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Current Research


Inside the Portera-Cailliau Lab in early 2015.

How are cortical circuits assembled during development?

- How do cortical neurons recognize each other as appropriate synaptic partners? 
- How does activity emerge within immature networks of cortical neurons? 
- What are the synaptic and network mechanisms of neuronal plasticity after stroke or during normal aging?
- What are the underlying circuit defects in autism and intellectual dysfunction (e.g., fragile X syndrome)?

We want to answer these and other questions about cortical development and plasticity using 2-photon microscopy of living cortical neurons. Our research employs a variety of techniques ranging from molecular biology to calcium imaging.

Our research is particularly relevant to neuropsychiatric disorders that lack distinct neuropathological features, and could therefore be caused by subtle changes in synapses or neuronal activity that create dysfunctional cortical circuits. These disorders include autism, intellectual disability, epilepsy and schizophrenia. We believe that investigating the mechanisms of synapse formation and axon pruning will identify novel molecular targets that can be exploited for therapeutic purposes in these devastating disorders.

In Vivo 2-Photon Calcium Imaging 

Cartoon of bolus loading of calcium indicators for in vivo calcium imaging.
To study how neuronal activity emerges within networks of immature cortical neurons, we use 2-photon calcium imaging with the genetically encoded indicator GCaM P6, as well as in vivo patch-clamp electrophysiology.

Calcium imaging allows us to study the spatio-temporal dynamics of activity in large ensembles of cortical neurons (see 'movies' below). 

Visualizing mouse barrel cortex.

We use custom-written code in MATLAB to analyze both spontaneous and sensory-evoked neuronal activity (e.g., extrapolated firing rates, pair-wise correlation coefficients, tuning curves). 

After each experiment, the exact location of the imaging within barrel cortex (or visual cortex) is identified using careful reconstructions in fixed tissue. To do so, we match the blood vessel imprint on the surface of the brain to a photograph of the same blood vessels taken through the glass covered cranial window at the time of the experiment.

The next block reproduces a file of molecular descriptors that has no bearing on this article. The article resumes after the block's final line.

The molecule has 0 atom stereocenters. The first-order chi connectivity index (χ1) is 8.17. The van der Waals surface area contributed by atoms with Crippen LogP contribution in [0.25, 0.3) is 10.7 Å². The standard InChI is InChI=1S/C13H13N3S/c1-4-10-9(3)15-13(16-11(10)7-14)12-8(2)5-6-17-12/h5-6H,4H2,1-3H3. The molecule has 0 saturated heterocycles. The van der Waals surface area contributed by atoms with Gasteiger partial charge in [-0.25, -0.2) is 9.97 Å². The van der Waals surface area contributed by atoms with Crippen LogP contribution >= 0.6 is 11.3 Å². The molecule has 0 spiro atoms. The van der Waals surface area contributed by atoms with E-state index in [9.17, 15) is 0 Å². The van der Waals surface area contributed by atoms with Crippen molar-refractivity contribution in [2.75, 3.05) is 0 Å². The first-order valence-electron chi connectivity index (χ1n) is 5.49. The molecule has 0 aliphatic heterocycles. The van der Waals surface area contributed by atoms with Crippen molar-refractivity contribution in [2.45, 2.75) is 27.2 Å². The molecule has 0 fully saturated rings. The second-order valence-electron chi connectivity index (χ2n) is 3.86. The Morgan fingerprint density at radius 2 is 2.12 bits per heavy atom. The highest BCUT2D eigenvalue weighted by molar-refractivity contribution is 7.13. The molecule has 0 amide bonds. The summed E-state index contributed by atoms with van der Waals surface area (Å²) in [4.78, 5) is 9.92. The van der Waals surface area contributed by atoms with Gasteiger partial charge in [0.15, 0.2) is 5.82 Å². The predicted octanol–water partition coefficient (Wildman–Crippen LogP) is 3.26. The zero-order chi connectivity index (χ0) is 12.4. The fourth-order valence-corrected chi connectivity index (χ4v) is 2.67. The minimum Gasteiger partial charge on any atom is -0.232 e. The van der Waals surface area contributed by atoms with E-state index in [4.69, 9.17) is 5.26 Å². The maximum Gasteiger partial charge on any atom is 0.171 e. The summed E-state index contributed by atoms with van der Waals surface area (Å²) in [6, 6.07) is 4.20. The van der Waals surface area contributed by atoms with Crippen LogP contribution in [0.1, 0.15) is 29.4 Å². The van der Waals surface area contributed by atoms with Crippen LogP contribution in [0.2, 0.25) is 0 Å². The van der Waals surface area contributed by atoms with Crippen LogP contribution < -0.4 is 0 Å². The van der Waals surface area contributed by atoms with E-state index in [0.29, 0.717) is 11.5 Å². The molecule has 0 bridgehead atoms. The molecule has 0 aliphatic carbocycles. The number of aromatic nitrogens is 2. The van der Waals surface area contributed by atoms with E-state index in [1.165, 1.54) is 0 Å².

In vivo calcium imaging of GCAMP6s-expressing Layer 2/3 neurons in adult visual cortex (30 fps, Unprocessed "movie").

In Utero Electroporation

Our ability to image neurons and other brain structures depends on whether we can introduce fluorescent proteins or dyes into them.  One problem for in vivo imaging is that the widely used GFP transgenic mice (thy1) do not express GFP in pyramidal neurons until after the 3rd postnatal week. Because we are interested in the development of dendrites and, in particular, the role of dendritic filopodia, we use in utero electroporation to transfect subsets of Layer 2/3 cortical neuron precursors at embryonic day 16.

Another advantage of in utero electroporation is that we can over-express or knock-down (using siRNA) any gene of interest.

Left: Layer 2/3 neurons transfected with GFP at E16 using in utero electroporation (epifluorescence; coronal brain slice).  
Right:  Higher magnification of Layer 2/3 neurons at postnatal day 14 (2-photon, coronal brain slice, fixed tissue).

2-Photon Imaging of Neuronal Structure

Time-lapse imaging of immature dendritic protrusions of Layer 5 neurons in GFP-M mice. (P = postnatal day)
We use high resolution long-term 2-photon microscopy in vivo and in acute brain slices to examine the development and plasticity of neuronal structure in neocortex. We image neurons that express fluorescent proteins like GFP in transgenic mice or in electroporated mice.
In vivo imaging of Layer 5 pyramidal neuron dendrites in adult GFP-M mice. A: top view (maximum intensity z-projection of 150 slices, 5 micrometers apart), B: Side view x-z projection. C-E: high-resolution images of dendritic segments at various depths below the dura.

2-photon microscopy allows us to study how dendritic spines or axon boutons are formed during normal  cortical development or how they change during plasticity after stroke or with normal aging. Typically we can image synaptic structure in GFP-expressing mice over periods of months, even up to a year.


We are also studying the origin of spine defects in fragile X syndrome (FXS), which is the most commonly inherited form of mental impairment and autism. The disorder is caused by a triplet repeat expansion with the Fmr1 gene, which results in the absence of the fragile X mental retardation protein (FMRP). This protein is important for regulating protein synthesis at the synapse. We found that dendritic spines fail to stabilize properly in an experimental model of FXS during a critical period of brain development.

Intrinsic optical signal imaging

We can also record brain activity non-invasively with intrinsic optical signal imaging, which allows us to map the areas of the cerebral cortex that respond to sensory stimuli.